Celibacy life Until Marriage for Christian Singles


Celibacy life as a Christian single is a gift from God; it is when you decide to live a purposeful life.

Celibacy life Until Marriage for Christian Singles

In this article, we will be writing about celibacy meaning, celibacy synonyms, Celibacy rules, celibacy life, being celibate in a relationship, effects of celibacy in females, how to stay celibate until marriage, Christianity celibacy, Christian celibacy, celibate dating and celibate relationships.


Most Christian singles think of celibacy life as a gift only given to a chosen few and therefore feel no need to abstain from fornication whilst still single. Let’s shed some light on this topic, shall we?



Firstly under celibacy life, we will talk about:




We know we are sexual beings. We know this sexuality is meant to mean something.

But unless we know what our sexuality is for, we don’t understand how it’s meant to work. The best we’ll be able to do is try to get some passing entertainment from it.


The architecture of the Bible points us to the purpose of why we’re sexual beings.

Scripture begins with a marriage (Adam and Eve), and it ends with a marriage (Christ and his church). Example of celibacy in the Bible.


The joining together of the man and woman is a picture of how heaven and earth will be one day be joined together through the union of Jesus and his people.

This connection is reflected throughout the Bible. The prophets frequently use marital language to describe God’s relationship with his people; he is the groom, and they are the bride.

Jesus picks up this language in the Gospels, describing himself as “the bridegroom” (e.g., Mark 2:19–20). Paul teaches the Corinthians that just as a man and his wife become one flesh, those who join themselves to Christ become “one in spirit” with him (1 Cor. 6:16–17). And in Ephesians 5:31 he goes on to say that the mystery behind marriage as we now see it’s always been Christ’s relationship to the church.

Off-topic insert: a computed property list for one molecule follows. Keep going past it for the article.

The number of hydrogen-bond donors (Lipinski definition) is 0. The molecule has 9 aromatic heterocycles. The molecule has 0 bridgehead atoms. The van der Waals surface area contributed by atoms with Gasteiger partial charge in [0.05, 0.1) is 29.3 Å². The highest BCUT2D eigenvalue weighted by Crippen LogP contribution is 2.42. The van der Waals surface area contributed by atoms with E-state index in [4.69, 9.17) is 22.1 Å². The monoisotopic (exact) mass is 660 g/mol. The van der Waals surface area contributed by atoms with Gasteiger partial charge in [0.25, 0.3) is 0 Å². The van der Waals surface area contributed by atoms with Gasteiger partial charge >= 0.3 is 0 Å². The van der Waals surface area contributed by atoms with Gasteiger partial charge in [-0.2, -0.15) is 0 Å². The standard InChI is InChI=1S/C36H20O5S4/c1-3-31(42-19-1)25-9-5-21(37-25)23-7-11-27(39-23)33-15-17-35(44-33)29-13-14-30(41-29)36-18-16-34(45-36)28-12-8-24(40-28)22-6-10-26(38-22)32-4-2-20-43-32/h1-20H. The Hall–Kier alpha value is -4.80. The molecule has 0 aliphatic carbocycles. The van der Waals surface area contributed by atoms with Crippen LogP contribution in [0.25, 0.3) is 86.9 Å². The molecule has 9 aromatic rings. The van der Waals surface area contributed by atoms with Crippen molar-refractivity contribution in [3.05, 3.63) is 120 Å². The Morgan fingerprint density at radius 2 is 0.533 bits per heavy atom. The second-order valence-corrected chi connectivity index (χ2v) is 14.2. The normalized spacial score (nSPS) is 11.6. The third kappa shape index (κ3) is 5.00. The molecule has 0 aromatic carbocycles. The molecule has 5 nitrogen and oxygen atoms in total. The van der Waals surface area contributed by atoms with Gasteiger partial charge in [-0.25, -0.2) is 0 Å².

It also accounts for why the Bible defines marriage as between one man and one woman, rather than two persons of the same sex. In Matthew 19:4–5, Jesus connects the phenomenon of marriage with the fact of our having been created male and female.

It’s because we’re male and female that we have this thing called marriage.

Jesus then goes on to show that the only godly alternative to marriage is singleness. When the disciples balk at the intended lifelong implications of marriage (v. 10), Jesus points them to the example of the eunuchs—the long-term singles of his day (vv. 11–12).

If marriage is too much commitment, there’s the option of celibacy. Jesus gives no third alternative, whether cohabitation or some alternative construal of marriage.


For a marriage to be a parable of Christ and the church, it must be between like and unlike, male and female. Change this arrangement, and you end up distorting the spiritual reality to which it points. Alter marriage, and you end up distorting a picture of the gospel itself.


Jesus gives no third alternative, whether cohabitation or some alternative construal of marriage. . . . Alter marriage, and you end up distorting a picture of the gospel itself



This vision of marriage helps us keep it in healthy perspective. Grasping what it points to means we won’t demeanor or trivialize it, and it also means we won’t idolize it.

Marriage is not ultimate, but it points to the thing that is. Marriage itself is not meant to fulfill us, but to point to the thing that does.


Now Back To Singleness and Celibacy life


So if this is the ultimate purpose of marriage, where does that leave singleness? Are those of us who are celibate wasting our sexuality by not giving expression to our sexual desires?


It means singleness, like marriage, has a unique way of testifying to the gospel of grace.

Jesus said there will be no marriage in the new creation. In that respect we’ll be like the angels, neither marrying nor being given in marriage (Matt. 22:30).

We will have the reality; we will no longer need the signpost.


By foregoing marriage now, singleness is a way of both anticipating this reality and testifying to its goodness.

It’s a way of saying this future reality is so certain that we can live according to it now.

If marriage shows us the shape of the gospel, singleness shows us its sufficiency. It’s a way of declaring to a world



This doesn’t mean our sexual feelings are redundant, no, they aren’t.

The consummation of our sexual feelings long for can (if we let them) points us to a greater consummation to come.

They remind us that what we forgo temporarily now, we will enjoy in fullness in the new creation for eternity.

Sexual unfulfillment itself becomes a means of deepening our sense of the fuller, deeper satisfaction we await in Jesus. It helps us to hunger more for him.



Celibacy life isn’t a waste of our sexuality; it’s a wonderful way of fulfilling it. It’s allowing our sexual feelings to point us to the reality of the gospel.

We will never ultimately make sense of what our sexuality is unless we know what it is for, to point us to God’s love for us in Christ.

Celibacy life is a gift from God embrace it and enjoyed the journey.

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